Nevada Gambling Revenue Hits Three Record Lows in 2020 as Pandemic Takes Toll

  • The state saw its lowest monthly revenue since 1997, the lowest full-year revenue since 1996
  • Slot revenue was down 35% y-o-y  for December, while sports betting posted 12% growth
  • Nevada's casinos continue to struggle with restrictions, including a 25% capacity limit
  • The AGA is optimistic for the US gambling industry's recovery this year after a new study
aerial view of the illuminated Las Vegas Strip at nighttime
As a result of the ongoing impact of the COVID-19 pandemic, Nevada gaming revenue posted a series of record lows in its December 2020 report. [Image:]

A bitter end to a difficult year

At the end of a turbulent year in which the COVID-19 pandemic heavily impacted casino operations, Nevada has posted a series of record lows in its December 2020 gaming revenue report.

The Nevada Gaming Control Board released monthly data on Thursday, also posting an abbreviated version on its Twitter page:

December 2020 saw the state register its lowest monthly casino revenue since August 1997. Casinos generated revenue of $683.7m, a 35% drop from December 2019. It was also the worst full month for the Las Vegas Strip in 27 years.

worst full month for the Las Vegas Strip in 27 years

The records didn’t stop there. For the full-year 2020, the state recorded its lowest gaming revenue since 1996. Nevada casinos took in just $7.87bn in 2020, a drop of 35% year-on-year.

Further details of the report

According to the data, for the last quarter of 2020, the state’s gaming revenue fell by 25% year-on-year to a total of $2.28bn. Revenue declined throughout the quarter, with December’s total down 11% from November and 16% from October.

Table, counter, and card games posted the steepest year-on-year drop in December. Win fell by 37% to a total of $224.7m. As usual, slot machines generated the most revenue for casinos with a total of $459m. However, this still corresponded to a drop of 35% year-on-year. Overall, slots posted a decline of 32% for 2020, while table, counter, and card games revenue dropped 40%.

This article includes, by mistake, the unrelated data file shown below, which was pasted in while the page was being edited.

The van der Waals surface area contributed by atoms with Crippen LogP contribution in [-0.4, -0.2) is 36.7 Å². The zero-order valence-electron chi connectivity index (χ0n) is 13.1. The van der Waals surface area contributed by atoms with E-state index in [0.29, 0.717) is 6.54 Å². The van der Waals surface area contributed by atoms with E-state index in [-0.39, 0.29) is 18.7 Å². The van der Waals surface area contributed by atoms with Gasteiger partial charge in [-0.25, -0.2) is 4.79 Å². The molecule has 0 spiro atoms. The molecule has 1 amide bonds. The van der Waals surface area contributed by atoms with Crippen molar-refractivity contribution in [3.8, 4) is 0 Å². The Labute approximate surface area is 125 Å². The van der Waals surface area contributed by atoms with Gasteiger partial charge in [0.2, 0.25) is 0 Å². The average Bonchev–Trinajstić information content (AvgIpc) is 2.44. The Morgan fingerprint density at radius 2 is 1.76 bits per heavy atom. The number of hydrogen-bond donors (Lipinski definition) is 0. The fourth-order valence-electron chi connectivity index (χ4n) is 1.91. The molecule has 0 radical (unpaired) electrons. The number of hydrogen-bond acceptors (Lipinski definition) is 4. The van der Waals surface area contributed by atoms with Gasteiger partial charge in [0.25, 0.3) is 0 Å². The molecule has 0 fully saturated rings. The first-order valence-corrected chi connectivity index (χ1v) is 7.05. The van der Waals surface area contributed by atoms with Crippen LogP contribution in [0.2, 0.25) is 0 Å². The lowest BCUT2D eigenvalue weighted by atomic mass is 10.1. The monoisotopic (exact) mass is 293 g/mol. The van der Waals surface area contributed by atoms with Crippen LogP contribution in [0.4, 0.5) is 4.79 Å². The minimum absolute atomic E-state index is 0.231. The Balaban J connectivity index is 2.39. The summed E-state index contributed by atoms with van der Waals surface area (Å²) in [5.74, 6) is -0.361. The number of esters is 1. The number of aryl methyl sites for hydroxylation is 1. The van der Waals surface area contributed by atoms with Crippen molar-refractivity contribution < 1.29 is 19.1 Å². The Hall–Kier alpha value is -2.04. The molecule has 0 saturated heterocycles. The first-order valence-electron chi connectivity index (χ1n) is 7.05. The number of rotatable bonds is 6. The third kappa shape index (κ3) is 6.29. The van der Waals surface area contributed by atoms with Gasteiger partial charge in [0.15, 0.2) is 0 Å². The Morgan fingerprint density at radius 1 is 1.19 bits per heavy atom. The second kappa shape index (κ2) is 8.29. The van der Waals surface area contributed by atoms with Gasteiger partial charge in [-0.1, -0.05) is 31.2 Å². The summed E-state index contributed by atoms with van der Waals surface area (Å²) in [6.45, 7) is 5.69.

only growth came from sports betting, with sportsbook revenue up 12%

The only growth came from sports betting, with sportsbook revenue up 12% for December to reach $40.6m. However, this still showed a 34% decline from November’s total. Sports betting handle dropped to a total of $4.3bn. This was down 4% from November’s figure, and 19% from 2019 levels.

Why the drop in revenue?

In its report, the Nevada Gaming Control Board blamed the full-year revenue decline on the impact of the coronavirus pandemic. The document reads: “The reason for the decrease to this calendar year was the result of the suspension of gaming operations from March 18 through June 4 due to COVID-19.” The board said such closures had a “significant impact” on win amounts.

Nevada lost an estimated $52m each month in potential tax revenue from gaming operations

During the March 2020 closures, Nevada lost an estimated $52m each month in potential tax revenue from gaming operations. Since then, capacity restrictions and low travel numbers have hampered casino operations in the state. Throughout the year, some Strip casinos even introduced mid-week closures as a result of dwindling visitor numbers.

December’s record lows were due in part to these continued restrictions. In late November, Governor Steve Sisolak introduced a statewide three-week “pause” in the wake of rising virus cases. This saw capacity restrictions tighten from 50% to 25% for land-based casino properties. The governor extended the measure in December, and again this month until at least mid-February.

A positive outlook for 2021

Although 2020 was a difficult year for the US gambling industry, the American Gaming Association (AGA) has expressed optimism about its recovery. In a Thursday press release, Bill Miller, CEO of the AGA, cited a “huge pent-up demand for gaming” as a reason to remain hopeful. He also said the rollout of COVID-19 vaccinations would allow eager bettors to travel to casinos.

According to AGA research, the percentage of American adults planning on visiting a casino in 2021 is the highest it’s been since the body began its records in March 2019. A total of one in three adults are intending on a casino trip this year. The body also found that 80% of those future casino visitors praised the industry’s efforts in reopening safely.

Earlier this week, Las Vegas Sands’ new CEO, Robert Goldstein, expressed some optimism of his own. The casino operator, which owns The Venetian Resort and The Palazzo in Las Vegas, reported a substantial operating loss of $1.69bn in 2020. Still, Goldstein was hopeful of a 2021 recovery as he outlined a number of plans for future growth, including expansion into Texas and New York.

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